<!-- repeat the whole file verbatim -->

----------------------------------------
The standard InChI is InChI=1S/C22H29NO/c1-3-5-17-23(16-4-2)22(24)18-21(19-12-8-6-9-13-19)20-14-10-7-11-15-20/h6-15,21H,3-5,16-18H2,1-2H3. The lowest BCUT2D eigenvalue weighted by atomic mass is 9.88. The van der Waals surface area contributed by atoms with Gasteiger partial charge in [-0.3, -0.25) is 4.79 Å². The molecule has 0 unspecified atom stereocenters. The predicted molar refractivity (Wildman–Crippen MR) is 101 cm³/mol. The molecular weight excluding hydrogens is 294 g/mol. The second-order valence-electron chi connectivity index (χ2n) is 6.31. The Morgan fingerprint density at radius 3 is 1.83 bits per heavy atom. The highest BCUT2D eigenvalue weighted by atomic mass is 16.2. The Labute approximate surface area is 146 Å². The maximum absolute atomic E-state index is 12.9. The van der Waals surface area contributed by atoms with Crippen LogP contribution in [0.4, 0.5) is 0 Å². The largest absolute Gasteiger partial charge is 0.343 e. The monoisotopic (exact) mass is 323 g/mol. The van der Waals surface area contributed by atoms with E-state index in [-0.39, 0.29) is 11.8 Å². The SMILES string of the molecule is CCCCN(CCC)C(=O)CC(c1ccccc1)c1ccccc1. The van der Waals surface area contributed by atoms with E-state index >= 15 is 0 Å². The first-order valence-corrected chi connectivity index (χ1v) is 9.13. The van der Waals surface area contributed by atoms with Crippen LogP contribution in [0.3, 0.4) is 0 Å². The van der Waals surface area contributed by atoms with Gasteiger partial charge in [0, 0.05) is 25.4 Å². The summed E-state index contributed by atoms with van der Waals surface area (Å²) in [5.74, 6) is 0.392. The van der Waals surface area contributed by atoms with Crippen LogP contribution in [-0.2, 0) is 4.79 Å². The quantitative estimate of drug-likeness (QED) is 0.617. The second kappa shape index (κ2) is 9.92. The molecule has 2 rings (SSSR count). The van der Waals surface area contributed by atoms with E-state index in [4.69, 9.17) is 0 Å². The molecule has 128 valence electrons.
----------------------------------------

The standard InChI is InChI=1S/C22H29NO/c1-3-5-17-23(16-4-2)22(24)18-21(19-12-8-6-9-13-19)20-14-10-7-11-15-20/h6-15,21H,3-5,16-18H2,1-2H3. The lowest BCUT2D eigenvalue weighted by atomic mass is 9.88. The van der Waals surface area contributed by atoms with Gasteiger partial charge in [-0.3, -0.25) is 4.79 Å². The molecule has 0 unspecified atom stereocenters. The predicted molar refractivity (Wildman–Crippen MR) is 101 cm³/mol. The molecular weight excluding hydrogens is 294 g/mol. The second-order valence-electron chi connectivity index (χ2n) is 6.31. The Morgan fingerprint density at radius 3 is 1.83 bits per heavy atom. The highest BCUT2D eigenvalue weighted by atomic mass is 16.2. The Labute approximate surface area is 146 Å². The maximum absolute atomic E-state index is 12.9. The van der Waals surface area contributed by atoms with Crippen LogP contribution in [0.4, 0.5) is 0 Å². The largest absolute Gasteiger partial charge is 0.343 e. The monoisotopic (exact) mass is 323 g/mol. The van der Waals surface area contributed by atoms with E-state index in [-0.39, 0.29) is 11.8 Å². The SMILES string of the molecule is CCCCN(CCC)C(=O)CC(c1ccccc1)c1ccccc1. The van der Waals surface area contributed by atoms with E-state index >= 15 is 0 Å². The first-order valence-corrected chi connectivity index (χ1v) is 9.13. The van der Waals surface area contributed by atoms with Crippen LogP contribution in [0.3, 0.4) is 0 Å². The van der Waals surface area contributed by atoms with Gasteiger partial charge in [0, 0.05) is 25.4 Å². The summed E-state index contributed by atoms with van der Waals surface area (Å²) in [5.74, 6) is 0.392. The van der Waals surface area contributed by atoms with Crippen LogP contribution in [-0.2, 0) is 4.79 Å². The quantitative estimate of drug-likeness (QED) is 0.617. The second kappa shape index (κ2) is 9.92. The molecule has 2 rings (SSSR count). The van der Waals surface area contributed by atoms with E-state index in [4.69, 9.17) is 0 Å². The molecule has 128 valence electrons.